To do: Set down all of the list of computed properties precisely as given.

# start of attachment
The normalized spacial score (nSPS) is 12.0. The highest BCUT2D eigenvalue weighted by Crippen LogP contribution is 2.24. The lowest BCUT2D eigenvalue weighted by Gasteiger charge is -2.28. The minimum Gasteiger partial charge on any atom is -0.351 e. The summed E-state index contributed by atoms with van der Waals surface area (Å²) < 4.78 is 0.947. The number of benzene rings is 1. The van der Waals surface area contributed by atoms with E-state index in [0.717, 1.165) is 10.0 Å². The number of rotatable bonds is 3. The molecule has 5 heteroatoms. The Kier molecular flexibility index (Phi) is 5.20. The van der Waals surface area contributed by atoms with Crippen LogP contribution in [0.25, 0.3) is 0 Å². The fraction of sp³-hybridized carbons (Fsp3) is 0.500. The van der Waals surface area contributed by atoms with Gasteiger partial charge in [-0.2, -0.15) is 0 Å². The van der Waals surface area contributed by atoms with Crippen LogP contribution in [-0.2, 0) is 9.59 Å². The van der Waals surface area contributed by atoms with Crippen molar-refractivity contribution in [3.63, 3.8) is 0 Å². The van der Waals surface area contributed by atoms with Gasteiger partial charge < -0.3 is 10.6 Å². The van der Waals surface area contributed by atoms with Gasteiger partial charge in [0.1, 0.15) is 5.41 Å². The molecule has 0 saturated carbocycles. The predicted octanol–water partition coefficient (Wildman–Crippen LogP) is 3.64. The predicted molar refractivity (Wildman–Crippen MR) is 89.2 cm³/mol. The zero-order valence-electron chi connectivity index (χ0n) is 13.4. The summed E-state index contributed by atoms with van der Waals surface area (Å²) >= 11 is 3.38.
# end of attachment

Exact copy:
The normalized spacial score (nSPS) is 12.0. The highest BCUT2D eigenvalue weighted by Crippen LogP contribution is 2.24. The lowest BCUT2D eigenvalue weighted by Gasteiger charge is -2.28. The minimum Gasteiger partial charge on any atom is -0.351 e. The summed E-state index contributed by atoms with van der Waals surface area (Å²) < 4.78 is 0.947. The number of benzene rings is 1. The van der Waals surface area contributed by atoms with E-state index in [0.717, 1.165) is 10.0 Å². The number of rotatable bonds is 3. The molecule has 5 heteroatoms. The Kier molecular flexibility index (Phi) is 5.20. The van der Waals surface area contributed by atoms with Crippen LogP contribution in [0.25, 0.3) is 0 Å². The fraction of sp³-hybridized carbons (Fsp3) is 0.500. The van der Waals surface area contributed by atoms with Gasteiger partial charge in [-0.2, -0.15) is 0 Å². The van der Waals surface area contributed by atoms with Crippen LogP contribution in [-0.2, 0) is 9.59 Å². The van der Waals surface area contributed by atoms with Crippen molar-refractivity contribution in [3.63, 3.8) is 0 Å². The van der Waals surface area contributed by atoms with Gasteiger partial charge < -0.3 is 10.6 Å². The van der Waals surface area contributed by atoms with Gasteiger partial charge in [0.1, 0.15) is 5.41 Å². The molecule has 0 saturated carbocycles. The predicted octanol–water partition coefficient (Wildman–Crippen LogP) is 3.64. The predicted molar refractivity (Wildman–Crippen MR) is 89.2 cm³/mol. The zero-order valence-electron chi connectivity index (χ0n) is 13.4. The summed E-state index contributed by atoms with van der Waals surface area (Å²) >= 11 is 3.38.